The Irish Farmers’ Association (IFA) says there are currently 18,000 farmers who are not achieving the 5% reduction requirement in the Beef Exceptional Aid Measure (BEAM) scheme and the discrepancy could see them having to hand back as much as €40m out of €77m in the scheme as a result.
The organisation’s president, Tim Cullinan said the requirement was “flawed” in the first instance and the matter has been worsened because marts have been curtailed under Covid-19 restrictions and farmers are unable to engage as normal with their advisers.
“This must be recognised,” Mr Cullinan added before pointing out that he had a “constructive and frank discussion” with Minister for Agriculture, Food and the Marine, Charlie McConalogue on the 5% reduction in BEAM earlier this week.
“€77m paid to 33,000 beef and suckler farmers for the market disruption between September 2018 and May 2019 caused by the devaluation of sterling arising from the Brexit vote must be safeguarded.
“The primary objective must be to get a speedy resolution to this issue that protects this vital support for farmers, and avoids any market disruption caused by farmers trying to play catch up to meet the 5% reduction.”
Meanwhile, Declan Hanrahan, Vice Chairman of the IFA Livestock Committee highlighted how the period of time over which farmers were expected to reduce their stock numbers “has been severely disrupted by Covid-19 controls and Brexit uncertainty”.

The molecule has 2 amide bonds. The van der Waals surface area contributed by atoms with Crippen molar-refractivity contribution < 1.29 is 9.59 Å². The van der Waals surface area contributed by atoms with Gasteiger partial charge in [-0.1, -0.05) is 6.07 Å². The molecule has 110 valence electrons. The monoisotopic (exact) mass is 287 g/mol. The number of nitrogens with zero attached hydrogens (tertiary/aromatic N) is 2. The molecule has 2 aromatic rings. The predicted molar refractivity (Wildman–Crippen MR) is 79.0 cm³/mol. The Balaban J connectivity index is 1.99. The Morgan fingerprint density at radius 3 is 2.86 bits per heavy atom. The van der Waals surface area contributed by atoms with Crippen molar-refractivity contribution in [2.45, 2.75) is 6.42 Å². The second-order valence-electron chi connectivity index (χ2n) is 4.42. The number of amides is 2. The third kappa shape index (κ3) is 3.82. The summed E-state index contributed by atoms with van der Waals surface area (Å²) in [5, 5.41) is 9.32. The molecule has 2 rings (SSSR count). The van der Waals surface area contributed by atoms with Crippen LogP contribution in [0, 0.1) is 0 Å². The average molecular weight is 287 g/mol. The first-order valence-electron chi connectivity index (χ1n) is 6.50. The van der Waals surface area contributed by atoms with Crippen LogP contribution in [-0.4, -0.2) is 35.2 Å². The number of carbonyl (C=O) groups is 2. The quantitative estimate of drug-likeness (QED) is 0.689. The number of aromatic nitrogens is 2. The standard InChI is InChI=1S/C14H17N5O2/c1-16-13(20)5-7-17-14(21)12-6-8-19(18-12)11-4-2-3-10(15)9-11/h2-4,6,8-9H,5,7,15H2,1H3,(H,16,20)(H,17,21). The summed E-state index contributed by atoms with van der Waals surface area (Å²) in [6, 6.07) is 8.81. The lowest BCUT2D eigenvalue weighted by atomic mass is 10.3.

“Under this cloud, it’s unreasonable to expect farmers to make these changes to their farming practices,” he continued.
“Over this time, the mart service, which is the trusted and most used means for animal sales for farmers, operated in a very different and challenging environment for farmers and mart managers.
“The ability of farmers to meet this measure was further impeded by the lack of clear, up to date and easy to follow guidance on herd performance in meeting the target from the Department of Agriculture, Food and the Marine and the constraints through Covid-19 controls on engaging with their farm advisers.
“Under the circumstances, it’s unreasonable to expect suckler and beef farmers to make fundamental changes to their farming systems to meet the 5% reduction requirement.
“We have to avoid a situation where farmers who signed up to the scheme in good faith are penalised when they cannot meet the conditions due to the extreme circumstances.”